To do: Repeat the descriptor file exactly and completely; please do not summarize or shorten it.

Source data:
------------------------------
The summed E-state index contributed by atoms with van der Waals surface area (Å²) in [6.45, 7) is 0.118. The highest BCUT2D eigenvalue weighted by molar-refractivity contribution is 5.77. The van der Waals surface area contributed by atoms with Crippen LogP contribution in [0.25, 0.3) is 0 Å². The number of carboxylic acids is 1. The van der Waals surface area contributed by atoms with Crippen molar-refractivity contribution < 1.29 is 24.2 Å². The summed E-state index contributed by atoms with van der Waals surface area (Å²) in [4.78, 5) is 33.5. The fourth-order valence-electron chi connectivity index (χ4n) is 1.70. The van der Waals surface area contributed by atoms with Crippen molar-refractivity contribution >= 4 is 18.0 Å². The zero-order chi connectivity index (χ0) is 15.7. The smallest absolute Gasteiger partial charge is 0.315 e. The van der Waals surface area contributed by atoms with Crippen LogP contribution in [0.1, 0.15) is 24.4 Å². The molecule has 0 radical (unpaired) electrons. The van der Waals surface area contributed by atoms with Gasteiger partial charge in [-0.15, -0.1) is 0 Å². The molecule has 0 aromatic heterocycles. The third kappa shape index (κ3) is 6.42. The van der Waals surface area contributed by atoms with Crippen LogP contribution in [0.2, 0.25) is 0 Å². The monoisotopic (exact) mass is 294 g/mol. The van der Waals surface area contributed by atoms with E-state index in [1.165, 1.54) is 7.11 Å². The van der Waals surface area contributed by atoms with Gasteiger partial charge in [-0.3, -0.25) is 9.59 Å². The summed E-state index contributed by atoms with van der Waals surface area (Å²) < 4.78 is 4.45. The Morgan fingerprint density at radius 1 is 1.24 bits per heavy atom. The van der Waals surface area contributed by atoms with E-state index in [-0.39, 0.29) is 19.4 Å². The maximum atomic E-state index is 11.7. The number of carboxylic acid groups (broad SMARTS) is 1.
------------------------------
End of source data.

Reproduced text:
The summed E-state index contributed by atoms with van der Waals surface area (Å²) in [6.45, 7) is 0.118. The highest BCUT2D eigenvalue weighted by molar-refractivity contribution is 5.77. The van der Waals surface area contributed by atoms with Crippen LogP contribution in [0.25, 0.3) is 0 Å². The number of carboxylic acids is 1. The van der Waals surface area contributed by atoms with Crippen molar-refractivity contribution < 1.29 is 24.2 Å². The summed E-state index contributed by atoms with van der Waals surface area (Å²) in [4.78, 5) is 33.5. The fourth-order valence-electron chi connectivity index (χ4n) is 1.70. The van der Waals surface area contributed by atoms with Crippen molar-refractivity contribution >= 4 is 18.0 Å². The zero-order chi connectivity index (χ0) is 15.7. The smallest absolute Gasteiger partial charge is 0.315 e. The van der Waals surface area contributed by atoms with Crippen LogP contribution in [0.1, 0.15) is 24.4 Å². The molecule has 0 radical (unpaired) electrons. The van der Waals surface area contributed by atoms with Gasteiger partial charge in [-0.15, -0.1) is 0 Å². The molecule has 0 aromatic heterocycles. The third kappa shape index (κ3) is 6.42. The van der Waals surface area contributed by atoms with Crippen LogP contribution in [0.2, 0.25) is 0 Å². The monoisotopic (exact) mass is 294 g/mol. The van der Waals surface area contributed by atoms with E-state index in [1.165, 1.54) is 7.11 Å². The van der Waals surface area contributed by atoms with Gasteiger partial charge in [-0.3, -0.25) is 9.59 Å². The summed E-state index contributed by atoms with van der Waals surface area (Å²) < 4.78 is 4.45. The Morgan fingerprint density at radius 1 is 1.24 bits per heavy atom. The van der Waals surface area contributed by atoms with E-state index in [-0.39, 0.29) is 19.4 Å². The maximum atomic E-state index is 11.7. The number of carboxylic acid groups (broad SMARTS) is 1.